County attorney Sam Jandt told commissioners that a 10-day notice of the board’s intent to change the mining ordinance must be published prior to a final vote. The last regular meeting before the interim ordinance (moratorium) expires is March 17.
The interim ordinance to give the county time to study the effects of frac sand mining took effect on March 20, 2012. Originally set for one year, it has been renewed ever since.
The issue has been contentious from the start. The county began by forming a study committee on frac sand mining, but that group was disbanded when it could not agree on a plan. A second committee was later formed to draft a revised ordinance which takes the burgeoning frac sand industry into account. That document was completed recently, then changed before the planning commission met.
During the public comment portion of last week’s meeting, several citizens spoke in opposition to those changes.
Michael Fields of Winnebago Township challenged a statement by a planning commission member that “sand is sand” when it comes to high-silica content material.
“Sandbox sand won’t give you silicosis,” he said.
Yucatan Township resident Bryan Van Gorp said that in its current state, the proposed ordinance is no longer restrictive enough.
“The new ordinance throws open the doors and says, ‘Have at it boys,’” (to prospectors), he said.
Bruce Kuehmichel of Caledonia said the altered document represents, “The shredded remnants of good intentions.”
Commissioner Justin Zmyewski questioned some of the last-minute alterations as well. As a member of the ordinance-drafting committee, he noted that the process was not always “quite as transparent as it could be,” and that the group" was not in 100 percent agreement” on the final draft.
Contacted afterward to explain those comments, he said that he discovered four members meeting behind closed doors late in the process – before the rest of the nine-member panel was scheduled to arrive. While that did not necessarily represent an effort by a minority to control the process, some alterations were apparently put forward that lacked the consensus of the entire group, Zmyewski said.
Well then. In the Caledonia article, Commissioner concerned with process, Daniel McGonigle reports:
At the regular county board meeting Zymewski shared his concerns with the other county commissioners regarding the process of adapting and adopting the Houston County Mineral Extraction ordinance.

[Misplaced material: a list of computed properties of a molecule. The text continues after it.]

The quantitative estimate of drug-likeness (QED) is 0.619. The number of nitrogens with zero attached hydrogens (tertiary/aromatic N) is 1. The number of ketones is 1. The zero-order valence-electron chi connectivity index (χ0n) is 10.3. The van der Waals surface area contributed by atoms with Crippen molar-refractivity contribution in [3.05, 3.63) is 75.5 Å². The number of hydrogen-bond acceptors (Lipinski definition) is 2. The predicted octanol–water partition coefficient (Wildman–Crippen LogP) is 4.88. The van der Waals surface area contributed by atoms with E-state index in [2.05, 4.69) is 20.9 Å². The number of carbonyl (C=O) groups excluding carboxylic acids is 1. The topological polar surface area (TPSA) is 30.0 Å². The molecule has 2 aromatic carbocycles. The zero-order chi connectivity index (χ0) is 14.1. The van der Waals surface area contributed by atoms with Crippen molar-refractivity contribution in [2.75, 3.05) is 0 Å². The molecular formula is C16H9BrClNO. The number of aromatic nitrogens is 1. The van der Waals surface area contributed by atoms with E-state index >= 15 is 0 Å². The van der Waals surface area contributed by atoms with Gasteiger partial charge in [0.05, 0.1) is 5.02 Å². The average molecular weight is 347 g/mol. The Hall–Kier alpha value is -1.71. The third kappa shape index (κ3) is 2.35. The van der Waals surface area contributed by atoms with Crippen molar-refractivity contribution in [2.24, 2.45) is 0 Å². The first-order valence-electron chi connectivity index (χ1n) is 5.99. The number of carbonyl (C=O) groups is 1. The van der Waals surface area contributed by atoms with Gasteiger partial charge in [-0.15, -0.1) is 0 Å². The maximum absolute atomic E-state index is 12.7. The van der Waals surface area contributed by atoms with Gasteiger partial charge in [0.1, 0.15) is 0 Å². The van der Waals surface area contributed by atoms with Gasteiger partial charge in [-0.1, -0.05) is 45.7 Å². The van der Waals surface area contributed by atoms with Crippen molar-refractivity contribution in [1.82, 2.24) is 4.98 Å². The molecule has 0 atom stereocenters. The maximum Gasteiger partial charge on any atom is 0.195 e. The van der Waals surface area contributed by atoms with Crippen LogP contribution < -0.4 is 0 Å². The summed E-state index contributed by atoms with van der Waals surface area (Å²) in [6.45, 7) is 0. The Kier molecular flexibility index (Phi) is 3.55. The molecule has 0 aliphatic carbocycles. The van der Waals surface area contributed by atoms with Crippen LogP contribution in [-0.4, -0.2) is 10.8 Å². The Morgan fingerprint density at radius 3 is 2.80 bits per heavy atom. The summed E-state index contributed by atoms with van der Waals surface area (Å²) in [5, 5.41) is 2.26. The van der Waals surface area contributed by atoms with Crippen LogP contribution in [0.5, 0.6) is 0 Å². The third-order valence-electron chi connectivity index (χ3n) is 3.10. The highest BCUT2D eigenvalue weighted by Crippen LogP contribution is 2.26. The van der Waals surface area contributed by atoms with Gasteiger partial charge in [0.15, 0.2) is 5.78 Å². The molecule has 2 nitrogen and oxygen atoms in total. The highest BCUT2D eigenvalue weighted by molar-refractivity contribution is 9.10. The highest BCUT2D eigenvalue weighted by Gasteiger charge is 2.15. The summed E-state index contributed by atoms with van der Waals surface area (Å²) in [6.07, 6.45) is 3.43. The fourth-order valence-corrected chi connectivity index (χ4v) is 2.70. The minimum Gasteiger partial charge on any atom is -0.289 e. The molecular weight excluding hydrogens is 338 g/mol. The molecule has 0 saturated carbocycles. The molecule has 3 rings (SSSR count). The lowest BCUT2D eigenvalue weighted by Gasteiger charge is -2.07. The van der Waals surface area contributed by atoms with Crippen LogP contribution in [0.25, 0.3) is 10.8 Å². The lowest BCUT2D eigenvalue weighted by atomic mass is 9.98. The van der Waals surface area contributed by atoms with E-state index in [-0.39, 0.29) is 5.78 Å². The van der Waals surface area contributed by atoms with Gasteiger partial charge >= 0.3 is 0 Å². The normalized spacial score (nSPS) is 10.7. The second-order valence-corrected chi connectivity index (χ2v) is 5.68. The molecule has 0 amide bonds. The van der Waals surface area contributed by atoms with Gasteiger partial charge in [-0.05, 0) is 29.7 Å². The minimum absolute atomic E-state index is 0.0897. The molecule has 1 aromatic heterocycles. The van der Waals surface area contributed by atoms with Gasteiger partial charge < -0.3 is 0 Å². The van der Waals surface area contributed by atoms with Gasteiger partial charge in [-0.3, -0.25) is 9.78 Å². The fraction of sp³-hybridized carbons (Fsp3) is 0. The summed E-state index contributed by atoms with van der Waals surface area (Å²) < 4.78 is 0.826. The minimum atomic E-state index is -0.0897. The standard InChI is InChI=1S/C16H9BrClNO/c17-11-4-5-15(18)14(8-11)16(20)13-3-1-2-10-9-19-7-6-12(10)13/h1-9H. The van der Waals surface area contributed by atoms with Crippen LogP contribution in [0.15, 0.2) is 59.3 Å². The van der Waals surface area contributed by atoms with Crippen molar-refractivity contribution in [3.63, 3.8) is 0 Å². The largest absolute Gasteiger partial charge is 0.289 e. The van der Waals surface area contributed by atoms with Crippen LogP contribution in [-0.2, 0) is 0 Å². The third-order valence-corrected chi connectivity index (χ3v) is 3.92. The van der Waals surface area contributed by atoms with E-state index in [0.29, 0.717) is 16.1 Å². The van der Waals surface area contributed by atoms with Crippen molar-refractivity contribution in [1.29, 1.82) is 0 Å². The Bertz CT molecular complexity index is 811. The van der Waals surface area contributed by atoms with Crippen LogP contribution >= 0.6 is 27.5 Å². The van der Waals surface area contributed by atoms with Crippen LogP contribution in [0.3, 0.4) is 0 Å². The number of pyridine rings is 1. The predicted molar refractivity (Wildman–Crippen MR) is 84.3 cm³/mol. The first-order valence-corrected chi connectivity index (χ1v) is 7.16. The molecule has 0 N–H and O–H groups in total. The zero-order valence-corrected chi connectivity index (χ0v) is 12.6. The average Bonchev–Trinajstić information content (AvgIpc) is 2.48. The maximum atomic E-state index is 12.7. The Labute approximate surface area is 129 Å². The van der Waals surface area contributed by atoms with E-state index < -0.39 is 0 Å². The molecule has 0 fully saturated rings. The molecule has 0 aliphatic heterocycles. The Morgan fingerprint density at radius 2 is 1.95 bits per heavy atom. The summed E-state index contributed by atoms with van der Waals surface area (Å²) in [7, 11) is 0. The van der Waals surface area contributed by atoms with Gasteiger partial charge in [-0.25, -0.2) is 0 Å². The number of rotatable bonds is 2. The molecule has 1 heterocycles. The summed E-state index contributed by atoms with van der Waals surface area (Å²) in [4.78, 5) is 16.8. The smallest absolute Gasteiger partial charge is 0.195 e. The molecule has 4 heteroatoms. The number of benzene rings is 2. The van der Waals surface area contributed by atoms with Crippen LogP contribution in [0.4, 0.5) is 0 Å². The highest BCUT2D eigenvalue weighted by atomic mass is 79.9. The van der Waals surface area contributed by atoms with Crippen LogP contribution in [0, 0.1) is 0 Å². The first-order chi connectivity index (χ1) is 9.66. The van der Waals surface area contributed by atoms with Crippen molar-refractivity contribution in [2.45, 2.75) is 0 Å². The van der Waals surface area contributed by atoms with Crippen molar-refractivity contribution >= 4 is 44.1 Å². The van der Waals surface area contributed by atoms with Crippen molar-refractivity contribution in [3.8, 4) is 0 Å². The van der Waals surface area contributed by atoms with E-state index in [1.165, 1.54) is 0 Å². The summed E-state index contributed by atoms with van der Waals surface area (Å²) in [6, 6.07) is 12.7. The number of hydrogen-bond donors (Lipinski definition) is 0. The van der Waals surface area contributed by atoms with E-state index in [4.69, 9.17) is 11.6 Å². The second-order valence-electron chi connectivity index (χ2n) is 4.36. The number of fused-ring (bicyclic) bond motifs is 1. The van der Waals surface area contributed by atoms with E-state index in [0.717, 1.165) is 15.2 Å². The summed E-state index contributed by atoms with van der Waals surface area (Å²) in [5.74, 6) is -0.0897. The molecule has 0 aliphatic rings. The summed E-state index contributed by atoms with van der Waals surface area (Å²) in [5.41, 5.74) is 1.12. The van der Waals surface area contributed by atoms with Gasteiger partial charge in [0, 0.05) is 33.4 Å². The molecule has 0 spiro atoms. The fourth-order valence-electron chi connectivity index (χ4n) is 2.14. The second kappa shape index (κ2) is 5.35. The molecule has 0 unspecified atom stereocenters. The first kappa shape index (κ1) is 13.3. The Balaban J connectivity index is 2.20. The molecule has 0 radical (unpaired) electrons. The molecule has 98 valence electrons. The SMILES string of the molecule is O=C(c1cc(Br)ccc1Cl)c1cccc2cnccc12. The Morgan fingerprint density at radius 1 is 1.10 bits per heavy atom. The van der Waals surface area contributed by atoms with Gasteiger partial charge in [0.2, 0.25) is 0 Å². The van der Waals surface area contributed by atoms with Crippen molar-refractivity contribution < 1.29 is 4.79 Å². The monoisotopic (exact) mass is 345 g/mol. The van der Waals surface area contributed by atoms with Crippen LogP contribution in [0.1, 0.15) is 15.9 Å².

“I’m a little concerned because I’ve walked in on four members of the committee who were meeting in what seemed independent of the rest of the group,” Zymewski told other commissioners. “I don’t think that was the directive of the board and I’m concerned the process wasn’t transparent.”
Zymewski wants to make sure that there isn’t any perceived bias on the part of the committee tasked with writing the ordinance.
Bluestem would also have to wonder if such a "pre-meeting" conformed to the state's open meeting laws. The editor continues:
Money Creek says “scrap”
In a letter addressed to the Houston County Board of Commissioners regarding the draft mineral extraction ordinance, the board of Money Creek Township says “scrap.”
“We, the supervisors of Money Creek Township have reviewed the proposed draft Mineral Extraction Ordinance. It is the opinion of this board that this proposed ordinance should be completely scrapped, and replaced with an outright ban of sillica sand mining in Houston County. It is this, the unanimous recommendation that in light of the recent overwhelming public statements and letters calling for a complete ban on silica sand mining in Houston County, that the County Board and ordinance committee focus on the appropriate language for such a ban, rather than attempting to amend the regulatory draft ordinance.”
We'll see if which Money Creek gets the county commissioners' attention.
Movie still: Pastoral innocent Dorothy threatened by sand in an hourglass. A lot of that going around.